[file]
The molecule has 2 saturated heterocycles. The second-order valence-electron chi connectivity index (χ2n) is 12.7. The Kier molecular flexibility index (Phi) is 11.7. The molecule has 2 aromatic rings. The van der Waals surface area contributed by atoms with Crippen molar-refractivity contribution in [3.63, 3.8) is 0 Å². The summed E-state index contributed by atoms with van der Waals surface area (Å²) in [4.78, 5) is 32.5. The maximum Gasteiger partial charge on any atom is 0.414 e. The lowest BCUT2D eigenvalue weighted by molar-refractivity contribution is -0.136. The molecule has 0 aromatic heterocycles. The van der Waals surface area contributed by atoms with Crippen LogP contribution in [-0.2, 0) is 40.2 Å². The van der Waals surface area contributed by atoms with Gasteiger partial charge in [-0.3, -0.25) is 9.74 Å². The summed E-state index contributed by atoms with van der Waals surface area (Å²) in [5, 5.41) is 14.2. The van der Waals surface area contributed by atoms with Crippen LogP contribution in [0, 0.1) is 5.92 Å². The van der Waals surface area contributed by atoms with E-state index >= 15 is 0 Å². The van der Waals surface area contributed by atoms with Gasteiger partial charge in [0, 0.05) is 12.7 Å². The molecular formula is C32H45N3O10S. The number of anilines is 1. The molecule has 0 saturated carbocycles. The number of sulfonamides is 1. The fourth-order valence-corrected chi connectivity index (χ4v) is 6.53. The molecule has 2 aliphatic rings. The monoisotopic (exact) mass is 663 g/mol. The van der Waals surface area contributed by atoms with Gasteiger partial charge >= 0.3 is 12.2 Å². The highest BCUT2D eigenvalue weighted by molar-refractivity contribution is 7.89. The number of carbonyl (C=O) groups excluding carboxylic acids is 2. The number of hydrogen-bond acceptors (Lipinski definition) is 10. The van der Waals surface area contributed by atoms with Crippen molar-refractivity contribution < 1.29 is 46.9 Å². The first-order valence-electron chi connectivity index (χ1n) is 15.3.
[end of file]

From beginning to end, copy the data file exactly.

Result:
The molecule has 2 saturated heterocycles. The second-order valence-electron chi connectivity index (χ2n) is 12.7. The Kier molecular flexibility index (Phi) is 11.7. The molecule has 2 aromatic rings. The van der Waals surface area contributed by atoms with Crippen molar-refractivity contribution in [3.63, 3.8) is 0 Å². The summed E-state index contributed by atoms with van der Waals surface area (Å²) in [4.78, 5) is 32.5. The maximum Gasteiger partial charge on any atom is 0.414 e. The lowest BCUT2D eigenvalue weighted by molar-refractivity contribution is -0.136. The molecule has 0 aromatic heterocycles. The van der Waals surface area contributed by atoms with Crippen LogP contribution in [-0.2, 0) is 40.2 Å². The van der Waals surface area contributed by atoms with Gasteiger partial charge in [-0.3, -0.25) is 9.74 Å². The summed E-state index contributed by atoms with van der Waals surface area (Å²) in [5, 5.41) is 14.2. The van der Waals surface area contributed by atoms with Crippen LogP contribution in [0, 0.1) is 5.92 Å². The van der Waals surface area contributed by atoms with E-state index >= 15 is 0 Å². The van der Waals surface area contributed by atoms with Gasteiger partial charge in [0, 0.05) is 12.7 Å². The molecular formula is C32H45N3O10S. The number of anilines is 1. The molecule has 0 saturated carbocycles. The number of sulfonamides is 1. The fourth-order valence-corrected chi connectivity index (χ4v) is 6.53. The molecule has 2 aliphatic rings. The monoisotopic (exact) mass is 663 g/mol. The van der Waals surface area contributed by atoms with Gasteiger partial charge >= 0.3 is 12.2 Å². The highest BCUT2D eigenvalue weighted by molar-refractivity contribution is 7.89. The number of carbonyl (C=O) groups excluding carboxylic acids is 2. The number of hydrogen-bond acceptors (Lipinski definition) is 10. The van der Waals surface area contributed by atoms with Crippen molar-refractivity contribution < 1.29 is 46.9 Å². The first-order valence-electron chi connectivity index (χ1n) is 15.3.